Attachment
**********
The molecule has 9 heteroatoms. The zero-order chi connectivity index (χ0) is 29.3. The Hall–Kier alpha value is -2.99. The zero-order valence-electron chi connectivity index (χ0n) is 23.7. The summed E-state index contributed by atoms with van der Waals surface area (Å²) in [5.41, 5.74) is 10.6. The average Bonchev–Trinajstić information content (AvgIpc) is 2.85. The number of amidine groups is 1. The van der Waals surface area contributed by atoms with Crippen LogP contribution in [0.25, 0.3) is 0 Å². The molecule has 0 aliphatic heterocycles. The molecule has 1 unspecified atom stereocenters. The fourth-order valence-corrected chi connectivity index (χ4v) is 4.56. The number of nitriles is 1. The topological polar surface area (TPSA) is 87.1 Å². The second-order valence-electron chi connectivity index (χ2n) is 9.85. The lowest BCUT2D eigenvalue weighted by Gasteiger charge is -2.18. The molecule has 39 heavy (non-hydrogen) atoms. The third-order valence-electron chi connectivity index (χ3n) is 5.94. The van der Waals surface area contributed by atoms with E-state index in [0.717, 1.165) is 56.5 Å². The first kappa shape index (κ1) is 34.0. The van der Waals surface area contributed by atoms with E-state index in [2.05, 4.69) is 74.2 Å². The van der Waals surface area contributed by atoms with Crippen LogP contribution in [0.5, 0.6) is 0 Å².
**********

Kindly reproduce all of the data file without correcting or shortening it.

The molecule has 9 heteroatoms. The zero-order chi connectivity index (χ0) is 29.3. The Hall–Kier alpha value is -2.99. The zero-order valence-electron chi connectivity index (χ0n) is 23.7. The summed E-state index contributed by atoms with van der Waals surface area (Å²) in [5.41, 5.74) is 10.6. The average Bonchev–Trinajstić information content (AvgIpc) is 2.85. The number of amidine groups is 1. The van der Waals surface area contributed by atoms with Crippen LogP contribution in [0.25, 0.3) is 0 Å². The molecule has 0 aliphatic heterocycles. The molecule has 1 unspecified atom stereocenters. The fourth-order valence-corrected chi connectivity index (χ4v) is 4.56. The number of nitriles is 1. The topological polar surface area (TPSA) is 87.1 Å². The second-order valence-electron chi connectivity index (χ2n) is 9.85. The lowest BCUT2D eigenvalue weighted by Gasteiger charge is -2.18. The molecule has 39 heavy (non-hydrogen) atoms. The third-order valence-electron chi connectivity index (χ3n) is 5.94. The van der Waals surface area contributed by atoms with E-state index in [0.717, 1.165) is 56.5 Å². The first kappa shape index (κ1) is 34.0. The van der Waals surface area contributed by atoms with E-state index in [2.05, 4.69) is 74.2 Å². The van der Waals surface area contributed by atoms with Crippen LogP contribution in [0.5, 0.6) is 0 Å².